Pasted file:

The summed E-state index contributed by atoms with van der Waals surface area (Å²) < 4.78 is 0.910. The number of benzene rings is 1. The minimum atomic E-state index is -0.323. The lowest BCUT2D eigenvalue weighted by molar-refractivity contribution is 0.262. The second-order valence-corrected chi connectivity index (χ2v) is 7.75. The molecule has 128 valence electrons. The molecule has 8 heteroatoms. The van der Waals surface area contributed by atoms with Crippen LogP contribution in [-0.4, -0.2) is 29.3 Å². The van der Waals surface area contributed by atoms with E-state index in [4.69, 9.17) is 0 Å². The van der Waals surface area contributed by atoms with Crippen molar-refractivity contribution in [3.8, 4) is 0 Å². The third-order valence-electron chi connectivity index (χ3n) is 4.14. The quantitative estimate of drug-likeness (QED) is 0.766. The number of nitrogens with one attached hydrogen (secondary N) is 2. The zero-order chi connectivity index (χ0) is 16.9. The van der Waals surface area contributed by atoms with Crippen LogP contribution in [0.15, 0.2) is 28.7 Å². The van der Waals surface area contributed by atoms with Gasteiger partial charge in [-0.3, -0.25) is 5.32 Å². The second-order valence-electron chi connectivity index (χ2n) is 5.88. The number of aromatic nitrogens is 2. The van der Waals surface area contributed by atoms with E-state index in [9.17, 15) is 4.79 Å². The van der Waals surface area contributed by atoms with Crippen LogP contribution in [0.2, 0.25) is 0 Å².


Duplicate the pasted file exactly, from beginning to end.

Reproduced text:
The summed E-state index contributed by atoms with van der Waals surface area (Å²) < 4.78 is 0.910. The number of benzene rings is 1. The minimum atomic E-state index is -0.323. The lowest BCUT2D eigenvalue weighted by molar-refractivity contribution is 0.262. The second-order valence-corrected chi connectivity index (χ2v) is 7.75. The molecule has 128 valence electrons. The molecule has 8 heteroatoms. The van der Waals surface area contributed by atoms with Crippen LogP contribution in [-0.4, -0.2) is 29.3 Å². The van der Waals surface area contributed by atoms with E-state index in [4.69, 9.17) is 0 Å². The van der Waals surface area contributed by atoms with Crippen molar-refractivity contribution in [3.8, 4) is 0 Å². The third-order valence-electron chi connectivity index (χ3n) is 4.14. The quantitative estimate of drug-likeness (QED) is 0.766. The number of nitrogens with one attached hydrogen (secondary N) is 2. The zero-order chi connectivity index (χ0) is 16.9. The van der Waals surface area contributed by atoms with Crippen LogP contribution in [0.15, 0.2) is 28.7 Å². The van der Waals surface area contributed by atoms with Gasteiger partial charge in [-0.3, -0.25) is 5.32 Å². The second-order valence-electron chi connectivity index (χ2n) is 5.88. The number of aromatic nitrogens is 2. The van der Waals surface area contributed by atoms with E-state index in [9.17, 15) is 4.79 Å². The van der Waals surface area contributed by atoms with Crippen LogP contribution in [0.2, 0.25) is 0 Å².